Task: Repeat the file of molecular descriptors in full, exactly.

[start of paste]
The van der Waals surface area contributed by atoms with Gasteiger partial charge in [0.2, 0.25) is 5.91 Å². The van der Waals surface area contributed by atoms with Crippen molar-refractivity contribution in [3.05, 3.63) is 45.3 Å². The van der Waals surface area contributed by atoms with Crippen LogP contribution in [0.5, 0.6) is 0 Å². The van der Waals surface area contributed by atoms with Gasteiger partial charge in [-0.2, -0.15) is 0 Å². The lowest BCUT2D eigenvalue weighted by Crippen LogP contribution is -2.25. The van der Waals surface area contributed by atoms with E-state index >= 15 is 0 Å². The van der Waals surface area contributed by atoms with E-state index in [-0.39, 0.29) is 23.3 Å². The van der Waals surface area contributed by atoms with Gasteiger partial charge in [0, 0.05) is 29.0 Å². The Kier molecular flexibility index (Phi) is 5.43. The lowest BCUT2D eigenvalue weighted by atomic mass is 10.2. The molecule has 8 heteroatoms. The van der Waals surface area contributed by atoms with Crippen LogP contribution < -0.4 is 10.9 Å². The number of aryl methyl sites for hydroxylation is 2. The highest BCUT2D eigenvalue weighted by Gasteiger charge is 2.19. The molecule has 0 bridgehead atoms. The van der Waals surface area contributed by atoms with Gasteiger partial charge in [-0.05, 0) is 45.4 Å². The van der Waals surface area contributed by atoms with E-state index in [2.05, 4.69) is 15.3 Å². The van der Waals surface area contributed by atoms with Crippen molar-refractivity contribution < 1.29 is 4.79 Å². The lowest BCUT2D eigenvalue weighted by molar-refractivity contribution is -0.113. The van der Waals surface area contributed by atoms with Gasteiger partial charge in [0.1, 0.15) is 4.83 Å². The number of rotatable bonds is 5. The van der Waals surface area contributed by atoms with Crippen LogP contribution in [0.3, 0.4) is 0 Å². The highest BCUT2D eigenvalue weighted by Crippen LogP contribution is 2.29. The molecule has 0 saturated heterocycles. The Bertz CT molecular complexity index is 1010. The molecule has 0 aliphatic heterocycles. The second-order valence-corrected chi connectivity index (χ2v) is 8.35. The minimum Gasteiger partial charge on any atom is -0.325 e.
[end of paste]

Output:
The van der Waals surface area contributed by atoms with Gasteiger partial charge in [0.2, 0.25) is 5.91 Å². The van der Waals surface area contributed by atoms with Crippen molar-refractivity contribution in [3.05, 3.63) is 45.3 Å². The van der Waals surface area contributed by atoms with Crippen LogP contribution in [0.5, 0.6) is 0 Å². The van der Waals surface area contributed by atoms with Gasteiger partial charge in [-0.2, -0.15) is 0 Å². The lowest BCUT2D eigenvalue weighted by Crippen LogP contribution is -2.25. The van der Waals surface area contributed by atoms with E-state index >= 15 is 0 Å². The van der Waals surface area contributed by atoms with E-state index in [-0.39, 0.29) is 23.3 Å². The van der Waals surface area contributed by atoms with Gasteiger partial charge in [0, 0.05) is 29.0 Å². The Kier molecular flexibility index (Phi) is 5.43. The lowest BCUT2D eigenvalue weighted by atomic mass is 10.2. The molecule has 8 heteroatoms. The van der Waals surface area contributed by atoms with Crippen LogP contribution < -0.4 is 10.9 Å². The number of aryl methyl sites for hydroxylation is 2. The highest BCUT2D eigenvalue weighted by Gasteiger charge is 2.19. The molecule has 0 bridgehead atoms. The van der Waals surface area contributed by atoms with Gasteiger partial charge in [-0.05, 0) is 45.4 Å². The van der Waals surface area contributed by atoms with E-state index in [2.05, 4.69) is 15.3 Å². The van der Waals surface area contributed by atoms with Crippen molar-refractivity contribution < 1.29 is 4.79 Å². The lowest BCUT2D eigenvalue weighted by molar-refractivity contribution is -0.113. The van der Waals surface area contributed by atoms with Gasteiger partial charge in [0.1, 0.15) is 4.83 Å². The number of rotatable bonds is 5. The van der Waals surface area contributed by atoms with Crippen LogP contribution in [0.3, 0.4) is 0 Å². The highest BCUT2D eigenvalue weighted by Crippen LogP contribution is 2.29. The molecule has 0 saturated heterocycles. The Bertz CT molecular complexity index is 1010. The molecule has 0 aliphatic heterocycles. The second-order valence-corrected chi connectivity index (χ2v) is 8.35. The minimum Gasteiger partial charge on any atom is -0.325 e.